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Elaine May wasn’t involved with her biography. That didn’t stop this author from telling the comedy icon’s complex story

A black-and-white photo of Elaine May looking down with her arms folded.
Elaine May, the subject of the book “Miss May Does Not Exist,” is the rare film legend who has opted out of public life.
(CBS Photo Archive / Getty Images)
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On the Shelf

Miss May Does Not Exist

By Carrie Courogen
St. Martin’s Press: 400 pages, $30

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Elaine May is one of the key architects of American comedy; an alumna of the influential Kennedy-era underground scene in Chicago that gave us the O.G. “Saturday Night Live” cast and film director Mike Nichols. Tina Fey and Jimmy Fallon have name-checked May as a comedy hero. And yet, despite seven decades as a filmmaker, actor and screenwriter whose movies are entrenched in the Hollywood canon, May is that rarity: a film legend who has opted out of public life. We know the work, but not the creator.

The director of the classic 1972 comedy “The Heartbreak Kid,” with writing credits on Warren Beatty’s films “Heaven Can Wait” and “Reds” as well as Nichols’ “Primary Colors” and “The Birdcage,” May has no need to explain herself or her art; you won’t find TCM’s Ben Mankiewicz gently coaxing chirpy anecdotes from May any time soon. She is not, in short, a prime candidate for a full-dress biography, yet somehow Carrie Courogen has pulled it off.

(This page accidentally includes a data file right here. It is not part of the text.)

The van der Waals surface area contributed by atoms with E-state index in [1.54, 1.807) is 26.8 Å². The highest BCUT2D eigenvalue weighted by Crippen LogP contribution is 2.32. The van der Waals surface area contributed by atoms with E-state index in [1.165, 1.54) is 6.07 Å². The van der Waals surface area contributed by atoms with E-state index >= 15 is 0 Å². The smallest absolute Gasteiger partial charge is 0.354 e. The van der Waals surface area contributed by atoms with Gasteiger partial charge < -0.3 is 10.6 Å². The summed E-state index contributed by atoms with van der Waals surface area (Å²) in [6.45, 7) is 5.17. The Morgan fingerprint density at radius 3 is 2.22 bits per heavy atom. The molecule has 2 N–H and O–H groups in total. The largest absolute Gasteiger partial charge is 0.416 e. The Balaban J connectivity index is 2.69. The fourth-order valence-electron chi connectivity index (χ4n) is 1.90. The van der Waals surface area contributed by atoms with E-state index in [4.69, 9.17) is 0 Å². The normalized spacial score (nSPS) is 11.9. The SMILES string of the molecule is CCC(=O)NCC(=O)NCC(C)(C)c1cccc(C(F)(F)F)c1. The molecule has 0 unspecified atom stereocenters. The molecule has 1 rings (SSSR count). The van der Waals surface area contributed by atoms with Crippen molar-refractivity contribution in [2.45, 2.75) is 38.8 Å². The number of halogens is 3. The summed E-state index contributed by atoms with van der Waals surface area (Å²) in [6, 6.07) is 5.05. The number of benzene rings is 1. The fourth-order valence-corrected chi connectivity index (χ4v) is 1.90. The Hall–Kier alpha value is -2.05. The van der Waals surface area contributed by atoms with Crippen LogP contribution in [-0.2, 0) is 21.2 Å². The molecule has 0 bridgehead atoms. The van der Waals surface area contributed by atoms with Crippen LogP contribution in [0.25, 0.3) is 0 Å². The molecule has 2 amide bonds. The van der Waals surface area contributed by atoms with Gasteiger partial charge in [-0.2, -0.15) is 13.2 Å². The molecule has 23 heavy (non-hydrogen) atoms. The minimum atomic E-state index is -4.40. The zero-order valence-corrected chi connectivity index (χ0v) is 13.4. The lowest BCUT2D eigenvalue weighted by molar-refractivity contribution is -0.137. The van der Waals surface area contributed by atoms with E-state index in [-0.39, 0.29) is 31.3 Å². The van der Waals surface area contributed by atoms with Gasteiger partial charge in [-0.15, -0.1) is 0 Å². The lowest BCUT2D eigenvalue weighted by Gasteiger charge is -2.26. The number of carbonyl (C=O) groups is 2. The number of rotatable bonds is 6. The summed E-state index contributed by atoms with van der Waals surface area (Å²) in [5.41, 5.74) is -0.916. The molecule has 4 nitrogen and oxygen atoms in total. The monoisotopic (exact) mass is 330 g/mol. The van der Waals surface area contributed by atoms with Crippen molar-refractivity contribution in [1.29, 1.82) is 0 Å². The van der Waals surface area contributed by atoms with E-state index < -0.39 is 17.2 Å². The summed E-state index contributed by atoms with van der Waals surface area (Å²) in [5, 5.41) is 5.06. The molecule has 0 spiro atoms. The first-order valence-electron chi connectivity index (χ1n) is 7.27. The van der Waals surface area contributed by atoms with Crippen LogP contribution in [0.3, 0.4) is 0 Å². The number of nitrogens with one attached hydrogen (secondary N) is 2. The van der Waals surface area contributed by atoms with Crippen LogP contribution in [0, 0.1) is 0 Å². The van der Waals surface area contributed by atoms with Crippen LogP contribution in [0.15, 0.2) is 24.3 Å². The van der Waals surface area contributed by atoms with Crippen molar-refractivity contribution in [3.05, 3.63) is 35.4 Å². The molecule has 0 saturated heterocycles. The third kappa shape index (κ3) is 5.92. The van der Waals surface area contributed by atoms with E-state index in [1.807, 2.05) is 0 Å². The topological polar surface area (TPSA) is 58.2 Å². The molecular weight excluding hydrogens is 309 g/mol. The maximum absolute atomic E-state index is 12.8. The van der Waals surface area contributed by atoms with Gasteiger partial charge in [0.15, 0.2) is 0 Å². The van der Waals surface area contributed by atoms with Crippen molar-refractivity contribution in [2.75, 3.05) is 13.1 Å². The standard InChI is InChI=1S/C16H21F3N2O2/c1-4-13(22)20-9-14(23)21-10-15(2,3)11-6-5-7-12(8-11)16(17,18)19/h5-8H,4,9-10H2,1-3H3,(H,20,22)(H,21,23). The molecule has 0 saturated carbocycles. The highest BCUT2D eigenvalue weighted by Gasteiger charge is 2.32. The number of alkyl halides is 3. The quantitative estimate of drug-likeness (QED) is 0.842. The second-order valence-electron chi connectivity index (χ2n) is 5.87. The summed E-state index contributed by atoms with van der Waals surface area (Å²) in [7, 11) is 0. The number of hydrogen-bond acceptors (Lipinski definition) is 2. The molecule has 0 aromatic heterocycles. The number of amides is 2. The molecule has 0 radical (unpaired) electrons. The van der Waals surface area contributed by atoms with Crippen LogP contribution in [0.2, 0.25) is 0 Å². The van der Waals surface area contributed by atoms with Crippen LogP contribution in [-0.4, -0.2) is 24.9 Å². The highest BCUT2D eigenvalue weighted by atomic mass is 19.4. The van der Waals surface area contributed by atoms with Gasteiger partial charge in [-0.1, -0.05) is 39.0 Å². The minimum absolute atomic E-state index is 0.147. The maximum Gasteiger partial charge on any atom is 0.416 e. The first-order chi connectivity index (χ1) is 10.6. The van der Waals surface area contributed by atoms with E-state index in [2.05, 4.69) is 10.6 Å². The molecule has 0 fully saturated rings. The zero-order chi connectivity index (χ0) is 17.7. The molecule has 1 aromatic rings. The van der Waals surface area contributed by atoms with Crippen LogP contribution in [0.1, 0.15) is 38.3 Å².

Courogen’s “Miss May Does Not Exist: The Life and Work of Elaine May, Hollywood’s Hidden Genius” is a minor miracle. Despite the big shrug off by her subject, who doesn’t do interviews, Courogen has produced the definitive book about May’s life and career. This, despite getting nothing from her subject save for breadcrumb trails that went cold, leads that dissolved into thin air.

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"Miss May Does Not Exist" by Carrie Courogen
(St. Martin’s Press)

It certainly wasn’t for lack of trying. Courogen, a journalist and visual content director based in New York, reached out countless times to May’s “people,” a small clutch of confidants that keep a tight lid on 92-year-old May’s hermetic world.